Even though Chicago is the site of many world-class museums, the city currently prohibits some firearms from being displayed, even as historical artifacts. One city alderman however introduced an ordinance on Wednesday to lift that ban, allowing museums to properly display these pieces of history.
Edward Burke, one of Chicago’s most powerful city alderman and a history buff himself, explained that he recently discovered an anomaly in the city’s code. “Museums are caught in a dilemma that if they have in their collections artifacts that can be defined as firearms, even though there’s historical significance to the memento, they can’t be registered in the city and can’t be displayed.”
If passed, according to Burke, the ordinance will allow “institutions to display unloaded firearms that often accompany uniforms and other historical artifacts.”
CEO and President of the Pritzker Military Library in Chicago, Kenneth Clarke points out that although the city is allowed to display firearms that are pre-circa 1898, that leaves out a significant amount – over 100 years – of valuable history, history that both Chicago residents and other visitors to the museum are missing out on.
Clarke explains, “It’s about preserving the stories of citizen soldiers from World War II, World War I … who have served our country.”
Alderman Burke agrees and uses the example of a World War II soldier’s family who donated his gun to the museum in March. Major General William P. Levine was one of the first American soldiers to liberate the concentration camp of Dachau during World War II. Following Levine’s death, his family donated his gun to the museum, a German Walther PP which was given to him during the war. Only under the current laws, the museum is not allowed to display such a piece of history.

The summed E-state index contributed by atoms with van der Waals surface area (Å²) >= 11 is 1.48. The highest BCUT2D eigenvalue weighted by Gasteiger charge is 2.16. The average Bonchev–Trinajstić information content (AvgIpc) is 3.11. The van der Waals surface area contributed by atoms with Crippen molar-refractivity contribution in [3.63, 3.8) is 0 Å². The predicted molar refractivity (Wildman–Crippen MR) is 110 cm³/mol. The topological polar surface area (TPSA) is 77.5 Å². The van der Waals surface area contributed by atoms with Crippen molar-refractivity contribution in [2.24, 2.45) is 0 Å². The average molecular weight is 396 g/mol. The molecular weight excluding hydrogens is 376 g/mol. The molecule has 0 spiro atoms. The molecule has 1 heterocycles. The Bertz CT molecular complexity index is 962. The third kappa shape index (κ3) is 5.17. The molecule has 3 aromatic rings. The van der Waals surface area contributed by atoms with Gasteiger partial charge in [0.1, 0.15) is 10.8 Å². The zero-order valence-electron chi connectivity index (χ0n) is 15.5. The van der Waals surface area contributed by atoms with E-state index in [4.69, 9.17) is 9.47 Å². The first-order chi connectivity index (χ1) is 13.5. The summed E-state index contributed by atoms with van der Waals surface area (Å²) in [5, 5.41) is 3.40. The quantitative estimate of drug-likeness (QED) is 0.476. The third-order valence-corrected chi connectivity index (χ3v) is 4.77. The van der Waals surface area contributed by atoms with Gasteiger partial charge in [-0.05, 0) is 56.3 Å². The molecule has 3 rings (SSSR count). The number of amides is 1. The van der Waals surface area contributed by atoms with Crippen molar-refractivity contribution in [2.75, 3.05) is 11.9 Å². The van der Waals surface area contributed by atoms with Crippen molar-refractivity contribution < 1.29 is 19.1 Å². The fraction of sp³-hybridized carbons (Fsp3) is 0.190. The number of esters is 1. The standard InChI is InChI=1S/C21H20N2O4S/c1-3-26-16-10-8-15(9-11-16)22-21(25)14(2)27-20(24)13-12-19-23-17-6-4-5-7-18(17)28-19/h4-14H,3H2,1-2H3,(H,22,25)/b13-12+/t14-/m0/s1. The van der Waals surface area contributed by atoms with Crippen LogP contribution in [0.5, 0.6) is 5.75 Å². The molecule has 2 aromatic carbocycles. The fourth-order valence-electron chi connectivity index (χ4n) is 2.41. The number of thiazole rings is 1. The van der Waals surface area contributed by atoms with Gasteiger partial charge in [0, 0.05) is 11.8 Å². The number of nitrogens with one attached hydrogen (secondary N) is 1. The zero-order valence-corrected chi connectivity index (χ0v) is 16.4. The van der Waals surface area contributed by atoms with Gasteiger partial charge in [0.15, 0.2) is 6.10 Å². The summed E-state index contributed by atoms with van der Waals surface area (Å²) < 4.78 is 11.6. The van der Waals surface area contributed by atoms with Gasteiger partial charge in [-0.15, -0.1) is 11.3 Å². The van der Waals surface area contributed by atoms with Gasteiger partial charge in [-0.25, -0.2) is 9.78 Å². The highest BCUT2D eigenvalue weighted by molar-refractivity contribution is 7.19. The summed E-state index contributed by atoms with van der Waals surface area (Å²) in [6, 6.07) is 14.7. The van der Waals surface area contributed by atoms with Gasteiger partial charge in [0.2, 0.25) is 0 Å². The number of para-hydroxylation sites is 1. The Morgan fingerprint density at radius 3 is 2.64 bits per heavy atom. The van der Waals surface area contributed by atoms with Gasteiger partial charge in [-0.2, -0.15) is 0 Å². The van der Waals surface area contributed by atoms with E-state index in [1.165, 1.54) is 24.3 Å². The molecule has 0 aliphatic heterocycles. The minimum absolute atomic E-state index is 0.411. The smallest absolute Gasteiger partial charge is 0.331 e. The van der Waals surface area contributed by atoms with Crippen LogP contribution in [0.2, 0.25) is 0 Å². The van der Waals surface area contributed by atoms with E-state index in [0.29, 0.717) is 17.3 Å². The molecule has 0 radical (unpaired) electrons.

Museums across the entire country have displays that include various firearms. In fact, there are some museums that are devoted strictly to historical firearms, displaying massive collections of guns. These places are not typically sites for people to obtain firearms unlawfully as successfully stealing them would be unlikely. As Clarke points out, first these guns are stored and displayed in a manner that preserves and protects them as permanently as possible, making them not very accessible. Secondly, “There are so many firearms available on the black market in Chicago, it’s not likely these are going to be high on the list. These aren’t the guns they want.”
Clarke also states, “The reality is there are a lot of historic firearms sitting across the city in closets and attics that nobody knows what to do with.
Who knows where they end up. If the city were to have this kind of ordinance, libraries and museums could be places where those firearms go and are taken off the streets and properly secured.”
Or instead of passing this sort of commonsense legislation, perhaps Chicago should follow in the footsteps of Seattle and hold a historical gun buyback, subsequently melting down the historical artifacts and turning them into bricks that display their ‘historical messages’ instead. Well, we’re sure you could find someone who thinks this is a more sensible solution than allowing museums to actually display
historical artifacts pieces of American history.